Money Markets

Treasury seeks quicker issue of international bond

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Photo/FILE  Kenya has a higher public debt — net of government and related deposits — of 45 per cent, its current account deficit is close to ten per cent and its fiscal deficit is over six per cent.

Photo/FILE Kenya has a higher public debt — net of government and related deposits — of 45 per cent, its current account deficit is close to ten per cent and its fiscal deficit is over six per cent. 

By GEOFFREY IRUNGU

Posted  Sunday, November 18  2012 at  19:17

In Summary

  • The bond is expected to provide the government with funds to settle the $600 million syndicated loan taken early this year and use the rest for infrastructure development.
  • Kenya has a higher public debt — net of government and related deposits — of 45 per cent, its current account deficit is close to ten per cent and its fiscal deficit is over six per cent.

The Treasury is considering using the same transaction arrangers it had appointed three years ago to advise on the issue of the $1 billion (Sh85 billion) sovereign bond in the next financial year to speed up the borrowing plan.

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Barclays Capital and Deutsch Bank had been appointed as the lead arrangers for the issue in 2009, before it was postponed following onset of the global financial crisis.

“We had done road shows for the bond. We may go for the same arrangers to save on time in the next financial year. But the final decision is yet to be made,” said Felister Kivisi, senior assistant deputy director in the debt management department at the Treasury.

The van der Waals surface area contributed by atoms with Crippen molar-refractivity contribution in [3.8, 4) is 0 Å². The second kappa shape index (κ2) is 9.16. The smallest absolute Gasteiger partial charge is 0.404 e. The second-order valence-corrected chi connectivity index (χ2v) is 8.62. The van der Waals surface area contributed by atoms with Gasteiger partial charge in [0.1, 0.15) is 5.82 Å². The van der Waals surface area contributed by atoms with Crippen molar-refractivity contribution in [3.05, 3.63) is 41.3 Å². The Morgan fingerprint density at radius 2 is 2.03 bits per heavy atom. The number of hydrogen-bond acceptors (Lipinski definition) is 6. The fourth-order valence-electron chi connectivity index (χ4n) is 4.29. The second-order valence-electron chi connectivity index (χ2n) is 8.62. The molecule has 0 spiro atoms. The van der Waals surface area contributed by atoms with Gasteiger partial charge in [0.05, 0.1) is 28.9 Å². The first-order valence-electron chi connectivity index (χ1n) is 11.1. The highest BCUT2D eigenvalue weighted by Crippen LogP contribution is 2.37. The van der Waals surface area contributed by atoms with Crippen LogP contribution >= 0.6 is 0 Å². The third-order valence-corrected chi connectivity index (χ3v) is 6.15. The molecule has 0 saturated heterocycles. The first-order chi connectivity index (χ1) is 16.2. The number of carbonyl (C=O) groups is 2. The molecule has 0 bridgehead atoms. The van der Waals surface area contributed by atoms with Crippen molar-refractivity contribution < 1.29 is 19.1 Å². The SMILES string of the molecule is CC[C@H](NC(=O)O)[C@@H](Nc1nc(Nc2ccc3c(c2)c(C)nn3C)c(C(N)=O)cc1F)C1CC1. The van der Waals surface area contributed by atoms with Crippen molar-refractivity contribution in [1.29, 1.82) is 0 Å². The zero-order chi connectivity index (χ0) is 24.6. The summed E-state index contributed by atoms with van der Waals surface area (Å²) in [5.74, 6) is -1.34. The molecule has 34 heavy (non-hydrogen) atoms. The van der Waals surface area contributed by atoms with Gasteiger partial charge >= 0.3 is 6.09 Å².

The bond is expected to provide the government with funds to settle the $600 million syndicated loan taken early this year and use the rest for infrastructure development.

The cost of the bond is also expected to be lower than that of the syndicated loan, procured at a rate of 6.73 per cent including the fees and commissions on annualised basis. However, the bond is expected to be for a longer maturity period unlike the loan that was only for two years.

Ms Kivisi said by the time of issuing the bond, the Treasury expects to have had a new credit rating from Standard & Poor’s. The last rating by S&P showed the country was considered to be B+ with a stable outlook.

“The most S&P rating of Kenya is favourable. Possibly, there will be another rating before the bond is issued,” said Ms Kivisi.

Kenya will be among the rising number of African countries that are tapping into international markets in the last few years.

Zambia recently raised $750 million in a sovereign bond priced at 5.6 per cent.

The bond attracted bids worth $12 billion.

A similar bond by Ghana in 2007 brought $3 billion although the country was only looking for $500 million but ended up taking $750 million.

Kenya could manage to get high subscription similar to that of Zambia or Ghana.

London-based Capital Economics, which advises institutional investors, has estimated a Eurobond by Kenya with a tenor of 10 years could be priced at 7.5 per cent, close to the rates of such potential issues by its neighbours Tanzania and Uganda.

But unlike in the case of Zambia, it says investors in the Kenya Eurobond would demand a higher yield due to the latter’s less favourable macroeconomic status.

Kenya has a higher public debt — net of government and related deposits — of 45 per cent, its current account deficit is close to ten per cent and its fiscal deficit is over six per cent.

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